Bad News, Night Owls: Staying Up Late Is Probably Hurting Your Health


If your best ideas happen at night and crawling into bed before 2 am is a struggle, it may be time to rethink your habit before middle age sets in.

New research shows night owls are often more susceptible to belly fat, metabolic syndrome and diabetes.

A recently published Korean study analyzed the sleep patterns, fitness levels and lifestyle choices of 575 middle-aged participants who were found to be morning or night people.

Nearly 65 percent of the 1,600 eligible adults originally considered didn't fall exclusively into either category.

According to a press release, the team split the group into two chronotypes, each indicating a circadian preference to night or day.

When researchers compared physicality to chronotype, their findings were striking: Those who were more active at night, while younger than their morning peers, had higher body fat percentages.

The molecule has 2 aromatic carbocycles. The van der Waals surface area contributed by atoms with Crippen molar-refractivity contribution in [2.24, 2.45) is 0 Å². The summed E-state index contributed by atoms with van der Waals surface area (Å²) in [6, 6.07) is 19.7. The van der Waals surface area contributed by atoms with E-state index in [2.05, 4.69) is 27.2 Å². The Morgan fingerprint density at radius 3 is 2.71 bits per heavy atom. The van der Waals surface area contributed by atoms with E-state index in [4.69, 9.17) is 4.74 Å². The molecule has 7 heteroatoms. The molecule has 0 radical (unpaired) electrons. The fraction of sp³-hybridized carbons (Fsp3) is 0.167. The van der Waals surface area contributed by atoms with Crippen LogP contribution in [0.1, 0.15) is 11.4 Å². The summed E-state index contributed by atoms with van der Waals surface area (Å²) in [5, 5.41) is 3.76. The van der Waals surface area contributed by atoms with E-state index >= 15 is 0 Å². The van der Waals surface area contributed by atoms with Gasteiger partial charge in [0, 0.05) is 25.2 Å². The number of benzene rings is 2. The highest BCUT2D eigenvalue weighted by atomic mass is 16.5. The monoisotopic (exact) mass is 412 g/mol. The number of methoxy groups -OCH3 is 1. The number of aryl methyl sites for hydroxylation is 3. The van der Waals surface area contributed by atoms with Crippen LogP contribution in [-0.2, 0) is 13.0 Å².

They were also more likely to have sarcopenia, a degenerative condition resulting in lost muscle mass, which was particularly evident among the male participants.

Females who were late to bed showed more stomach fat than their early-rising peers. They also had increased risks of developing heart disease and diabetes and having a stroke.

Lead researcher Nan Hee Kim said the increased risk could be due to "unhealthy behaviors like smoking, late-night eating and a sedentary lifestyle."

And if you think you're off the hook because you're young, think again.

Kim recommends prioritizing a healthy sleep schedule now, saying,

Put down those late-night cheesy crackers; no one wants to risk health for the sake of an extra hour of television. Try snoozing just a little earlier tonight.

Citations: Why being a night owl is bad for your health: Those late to bed are more likely to have diabetes, weak muscles and pot bellies (Daily Mail)